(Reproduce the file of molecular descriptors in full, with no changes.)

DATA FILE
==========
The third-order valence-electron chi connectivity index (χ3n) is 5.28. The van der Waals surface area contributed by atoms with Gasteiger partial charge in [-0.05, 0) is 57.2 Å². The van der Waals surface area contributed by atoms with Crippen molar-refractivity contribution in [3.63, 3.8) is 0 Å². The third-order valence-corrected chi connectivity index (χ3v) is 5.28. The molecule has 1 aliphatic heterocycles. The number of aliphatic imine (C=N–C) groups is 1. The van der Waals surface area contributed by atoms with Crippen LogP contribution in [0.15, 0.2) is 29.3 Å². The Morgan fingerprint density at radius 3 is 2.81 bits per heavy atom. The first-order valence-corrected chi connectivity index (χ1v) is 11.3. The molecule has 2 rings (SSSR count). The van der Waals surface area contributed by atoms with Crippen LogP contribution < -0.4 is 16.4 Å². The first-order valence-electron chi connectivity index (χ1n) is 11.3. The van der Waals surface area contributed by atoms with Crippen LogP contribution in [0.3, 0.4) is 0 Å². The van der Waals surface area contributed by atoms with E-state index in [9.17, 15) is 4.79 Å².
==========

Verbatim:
The third-order valence-electron chi connectivity index (χ3n) is 5.28. The van der Waals surface area contributed by atoms with Gasteiger partial charge in [-0.05, 0) is 57.2 Å². The van der Waals surface area contributed by atoms with Crippen molar-refractivity contribution in [3.63, 3.8) is 0 Å². The third-order valence-corrected chi connectivity index (χ3v) is 5.28. The molecule has 1 aliphatic heterocycles. The number of aliphatic imine (C=N–C) groups is 1. The van der Waals surface area contributed by atoms with Crippen LogP contribution in [0.15, 0.2) is 29.3 Å². The Morgan fingerprint density at radius 3 is 2.81 bits per heavy atom. The first-order valence-corrected chi connectivity index (χ1v) is 11.3. The molecule has 2 rings (SSSR count). The van der Waals surface area contributed by atoms with Crippen LogP contribution < -0.4 is 16.4 Å². The first-order valence-electron chi connectivity index (χ1n) is 11.3. The van der Waals surface area contributed by atoms with Crippen LogP contribution in [0.3, 0.4) is 0 Å². The van der Waals surface area contributed by atoms with E-state index in [9.17, 15) is 4.79 Å².